Matthes optimistic a recount will confirm his narrow win in mayor's election
December 2, 2011 · Updated 4:32 PM
It’s official: Tim Matthes won the extremely close election for Port Orchard mayor.
The Kitsap County Auditor’s office certified the election results Tuesday, and the final tally shows Matthes with 2,442 votes and incumbent Mayor Lary Coppola with 2,437.
Since the difference in the vote totals are within one-fourth of 1 percent, a recount of the ballots by hand is required. That will be conducted Tuesday by the elections staff in the Kitsap County Auditor’s Office.
Matthes said in a phone interview Wednesday that he’s optimistic the outcome will be affirmed.
“The likelihood of a 5-vote mistake being made by the county is not that high,” he said.
Matthes declined to say what he thought made the difference in his successful bid to oust incumbent Mayor Lary Coppola.
“I’m just happy at the result, and I don’t want to look too close at the reasons because that would be speculative,” he said. “Whatever happened along the way was enough to gain five votes, and that’s the important thing.”
Coppola, reached by phone Tuesday morning after the results were certified, said at first he said he would reserve his comments “until the outcome is final.”
However, he added, “We ran a clean campaign all the way through, start to finish, and I have to believe that integrity wins, and if integrity was easy, everybody would do it.”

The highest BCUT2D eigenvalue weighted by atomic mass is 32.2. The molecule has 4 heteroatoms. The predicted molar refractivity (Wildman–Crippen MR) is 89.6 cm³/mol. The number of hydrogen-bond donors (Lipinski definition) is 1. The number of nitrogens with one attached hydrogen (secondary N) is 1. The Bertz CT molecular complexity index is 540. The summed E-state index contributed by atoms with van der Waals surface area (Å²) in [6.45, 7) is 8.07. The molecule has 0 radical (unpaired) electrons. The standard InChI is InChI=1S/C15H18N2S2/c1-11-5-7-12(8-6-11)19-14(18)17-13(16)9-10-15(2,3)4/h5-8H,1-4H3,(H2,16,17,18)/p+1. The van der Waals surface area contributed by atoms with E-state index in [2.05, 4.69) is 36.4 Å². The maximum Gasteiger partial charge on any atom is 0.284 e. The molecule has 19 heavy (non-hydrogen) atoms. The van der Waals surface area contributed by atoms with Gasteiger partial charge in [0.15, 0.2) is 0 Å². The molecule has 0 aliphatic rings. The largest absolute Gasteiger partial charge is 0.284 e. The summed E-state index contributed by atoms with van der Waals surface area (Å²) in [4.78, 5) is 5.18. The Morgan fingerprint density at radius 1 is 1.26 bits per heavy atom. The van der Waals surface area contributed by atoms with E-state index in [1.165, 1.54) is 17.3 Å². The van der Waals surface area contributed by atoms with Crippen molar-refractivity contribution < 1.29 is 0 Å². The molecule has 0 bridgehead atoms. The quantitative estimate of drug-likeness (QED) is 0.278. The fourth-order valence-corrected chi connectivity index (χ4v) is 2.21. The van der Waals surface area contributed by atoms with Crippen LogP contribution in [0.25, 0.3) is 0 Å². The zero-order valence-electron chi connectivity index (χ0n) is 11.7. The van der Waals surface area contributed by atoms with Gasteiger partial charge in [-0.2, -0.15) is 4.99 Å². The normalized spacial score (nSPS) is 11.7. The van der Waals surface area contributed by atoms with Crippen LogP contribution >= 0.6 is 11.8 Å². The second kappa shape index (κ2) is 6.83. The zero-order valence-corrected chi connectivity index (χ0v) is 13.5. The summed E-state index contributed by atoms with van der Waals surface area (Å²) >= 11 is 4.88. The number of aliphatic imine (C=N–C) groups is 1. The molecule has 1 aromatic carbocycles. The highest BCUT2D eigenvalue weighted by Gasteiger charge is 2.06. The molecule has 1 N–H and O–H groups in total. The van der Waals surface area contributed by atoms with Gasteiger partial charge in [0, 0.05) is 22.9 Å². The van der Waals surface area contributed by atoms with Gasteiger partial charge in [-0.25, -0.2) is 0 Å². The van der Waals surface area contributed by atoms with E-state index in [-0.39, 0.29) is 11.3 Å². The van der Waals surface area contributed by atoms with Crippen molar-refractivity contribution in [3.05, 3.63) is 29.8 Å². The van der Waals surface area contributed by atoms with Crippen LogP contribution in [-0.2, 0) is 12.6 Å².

That seemed an obvious reference to the political committee People for a Better Port Orchard, which mailed out two fliers late in the campaign that attacked Coppola’s record. Some observers said the fliers distorted the facts.
Matthes, who has said he had no knowledge of the committee nor its activities, had nothing to say when asked if those fliers might have influenced the election.
“I’m not going to make any more comments on that,” he said. “I think that’s a dead horse that needs to be buried.”
While he acknowledged that winning by such a slim margin won’t send him into office with a mandate, Matthes said once the outcome is certified in a recount, “I won’t worry so much about that five votes.
“The first priority is to get people to realize that Port Orchard won’t move forward until we all work together.”
Looking ahead, Matthes said he plans to focus on the city’s budget.
“I won’t kid you; I have a lot of learning to do and I need to do it in a short period of time,” he said, adding that he looks forward to working with City Council members and competent department heads like city Treasurer Allen Martin to help him get up to speed.
Matthes also plans to follow through on one of his campaign themes and look for ways to get more citizen input in the decision-making processes of city government.
“I think we’ve had several things the last four years that came up, and actually blew up because we didn’t have enough public participation,” he said.